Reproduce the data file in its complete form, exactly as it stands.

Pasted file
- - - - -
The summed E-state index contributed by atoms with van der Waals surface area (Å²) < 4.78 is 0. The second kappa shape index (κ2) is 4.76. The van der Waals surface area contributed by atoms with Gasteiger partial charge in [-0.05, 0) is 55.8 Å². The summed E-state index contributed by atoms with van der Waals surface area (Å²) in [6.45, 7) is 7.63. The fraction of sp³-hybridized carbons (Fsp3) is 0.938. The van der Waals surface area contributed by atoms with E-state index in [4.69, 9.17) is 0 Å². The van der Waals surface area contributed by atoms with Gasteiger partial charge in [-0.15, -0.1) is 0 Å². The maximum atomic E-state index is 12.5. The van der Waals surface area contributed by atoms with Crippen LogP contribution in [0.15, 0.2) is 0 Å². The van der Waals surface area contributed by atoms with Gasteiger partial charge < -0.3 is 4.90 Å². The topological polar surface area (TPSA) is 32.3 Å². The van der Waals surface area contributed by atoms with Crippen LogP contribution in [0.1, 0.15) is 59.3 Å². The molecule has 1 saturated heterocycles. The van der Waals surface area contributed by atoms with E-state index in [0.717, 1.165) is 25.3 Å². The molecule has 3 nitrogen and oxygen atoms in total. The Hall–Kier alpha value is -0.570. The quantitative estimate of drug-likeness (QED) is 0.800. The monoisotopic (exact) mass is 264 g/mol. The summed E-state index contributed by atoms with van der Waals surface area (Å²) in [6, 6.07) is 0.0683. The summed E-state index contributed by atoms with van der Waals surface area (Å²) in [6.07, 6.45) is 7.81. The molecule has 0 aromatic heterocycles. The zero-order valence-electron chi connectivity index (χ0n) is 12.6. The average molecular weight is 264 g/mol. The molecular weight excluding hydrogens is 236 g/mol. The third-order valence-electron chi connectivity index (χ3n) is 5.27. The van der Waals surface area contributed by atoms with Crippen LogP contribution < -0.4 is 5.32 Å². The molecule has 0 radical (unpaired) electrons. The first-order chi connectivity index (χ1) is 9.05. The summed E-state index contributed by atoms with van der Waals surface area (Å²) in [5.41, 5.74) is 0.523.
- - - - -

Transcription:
The summed E-state index contributed by atoms with van der Waals surface area (Å²) < 4.78 is 0. The second kappa shape index (κ2) is 4.76. The van der Waals surface area contributed by atoms with Gasteiger partial charge in [-0.05, 0) is 55.8 Å². The summed E-state index contributed by atoms with van der Waals surface area (Å²) in [6.45, 7) is 7.63. The fraction of sp³-hybridized carbons (Fsp3) is 0.938. The van der Waals surface area contributed by atoms with E-state index in [4.69, 9.17) is 0 Å². The van der Waals surface area contributed by atoms with Gasteiger partial charge in [-0.15, -0.1) is 0 Å². The maximum atomic E-state index is 12.5. The van der Waals surface area contributed by atoms with Crippen LogP contribution in [0.15, 0.2) is 0 Å². The van der Waals surface area contributed by atoms with Gasteiger partial charge < -0.3 is 4.90 Å². The topological polar surface area (TPSA) is 32.3 Å². The van der Waals surface area contributed by atoms with Crippen LogP contribution in [0.1, 0.15) is 59.3 Å². The molecule has 1 saturated heterocycles. The van der Waals surface area contributed by atoms with E-state index in [0.717, 1.165) is 25.3 Å². The molecule has 3 nitrogen and oxygen atoms in total. The Hall–Kier alpha value is -0.570. The quantitative estimate of drug-likeness (QED) is 0.800. The monoisotopic (exact) mass is 264 g/mol. The summed E-state index contributed by atoms with van der Waals surface area (Å²) in [6, 6.07) is 0.0683. The summed E-state index contributed by atoms with van der Waals surface area (Å²) in [6.07, 6.45) is 7.81. The molecule has 0 aromatic heterocycles. The zero-order valence-electron chi connectivity index (χ0n) is 12.6. The average molecular weight is 264 g/mol. The molecular weight excluding hydrogens is 236 g/mol. The third-order valence-electron chi connectivity index (χ3n) is 5.27. The van der Waals surface area contributed by atoms with Crippen LogP contribution < -0.4 is 5.32 Å². The molecule has 0 radical (unpaired) electrons. The first-order chi connectivity index (χ1) is 9.05. The summed E-state index contributed by atoms with van der Waals surface area (Å²) in [5.41, 5.74) is 0.523.